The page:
So why does NZ not adopt a Singapore Model of 17% corporate tax? But the kicker is that their company super contribution can get as high as 15.7% in boom times and dropped to 8% after the GFC. A form of variable superannuation.
But multinational corporates seem happy to pay for this Singapore model rather than the NZ model of 28% corporate tax and 3% company super contribution.
But recently this NZ model of 3% company super now comes out of the employees wages as well after lawyers worked that legal loopholes in the wording. So NZ taxes on corporates are even lower than Singapores corporate tax model.
Basically if companies using tax havens were charged a Utility Tax ( say 10% of turnover) you could probably drop the business tax rate to 15% and generate greater revenues. Haven’t done the maths but from my experience I wouldn’t be surprised.
If you want to change investors behavior you need to start at a the micro level. For example dropping interest rates does nothing except creates Incorrect pricing signals and missal locates investment creating asset bubbles
Well at least prior to the GFC anyway.
Madman, below is one of the reasons why there rational in investing in Auckland properties. There is a provision within the Unitary Plan to allow for a secondary dwelling which would double the rental income potential of almost every existing property in Auckland.
PART 3 – REGIONAL AND DISTRICT RULES » Chapter I: Zone rules » 1 Residential zones » 3. Land use controls »
1.Where a dwelling is proposed to be converted into two dwellings each dwelling must have a net internal floor area of at least 40m².
2.The second dwelling must:
a.have direct access to an outdoor living space. This space may be exclusive to the dwelling or shared with the primary dwelling
b.have a common wall with the primary dwelling of no less than 3m in length or share a ceiling and/or floor with the primary dwelling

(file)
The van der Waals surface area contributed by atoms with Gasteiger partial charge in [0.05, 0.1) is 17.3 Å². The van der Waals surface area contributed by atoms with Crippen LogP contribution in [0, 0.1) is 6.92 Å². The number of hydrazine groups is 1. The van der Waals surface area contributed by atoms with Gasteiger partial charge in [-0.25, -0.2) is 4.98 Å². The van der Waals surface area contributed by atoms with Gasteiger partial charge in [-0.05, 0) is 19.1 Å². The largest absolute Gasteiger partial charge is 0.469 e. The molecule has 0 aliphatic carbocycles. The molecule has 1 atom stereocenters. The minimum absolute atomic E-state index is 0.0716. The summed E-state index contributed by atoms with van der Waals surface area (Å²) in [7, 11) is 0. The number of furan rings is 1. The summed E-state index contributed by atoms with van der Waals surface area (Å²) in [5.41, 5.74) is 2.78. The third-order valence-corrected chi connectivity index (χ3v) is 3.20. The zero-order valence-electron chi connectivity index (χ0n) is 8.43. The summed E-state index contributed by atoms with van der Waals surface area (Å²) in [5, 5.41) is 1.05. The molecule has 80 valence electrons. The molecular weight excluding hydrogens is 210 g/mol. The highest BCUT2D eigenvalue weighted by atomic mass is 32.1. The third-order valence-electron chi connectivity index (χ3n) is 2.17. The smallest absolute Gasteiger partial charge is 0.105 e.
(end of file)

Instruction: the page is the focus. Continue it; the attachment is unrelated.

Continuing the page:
c.comply with the daylight and minimum dimension of principal living rooms and principal bedrooms development controls.
3.The primary dwelling must exist on the date of notification of this Unitary Plan.
4.Parking is not required for the second dwelling”
We won’t get cheaper houses but we may get cheaper rents. Auckland Planners are a sneaky and clever bunch, virtually doubling the housing pool overnight. Higher density without highrise.
Superannuation contributions just come out of the wages, over any reasonable period of time. They aren’t a cost to the employer, just a relabeling of overall remuneration costs.
I’d actually favour an even lower capital income tax rate – altho given today Herald scare story about the tax overseas companies pay it probably isn’t quite the day to make the case (without some much more substantive analysis)!
In 1984 Dr Mahathir Mohammed former Prime Minister worked out that if Malaysia was to transition from a agricultural economy to a fully industrialised economy, Malaysia would need 70 million people. That population is today at 30 million and that same population growth policy is still active. It is clear that without sufficient domestic demand we would remain a agricultural based economy.
In 1984, 16 million people and today 30 million. Now that is considered population growth. Not our meagre 4.2 million people that NZ statistics keeps revising downwards at every population census. NZ stats sure is lousy at forecasting. Perhaps Wheeler has the same training at forecasting. ie it is ok to get it wrong all the time.
Robots? I am still waiting for the fabled paperless office.
I imagine that a bigger population is beneficial for many businesses that would prosper with a larger domestic market. So there are some very real drivers for people’s support of higher immigration, beyond the capital gains in Auckland argument.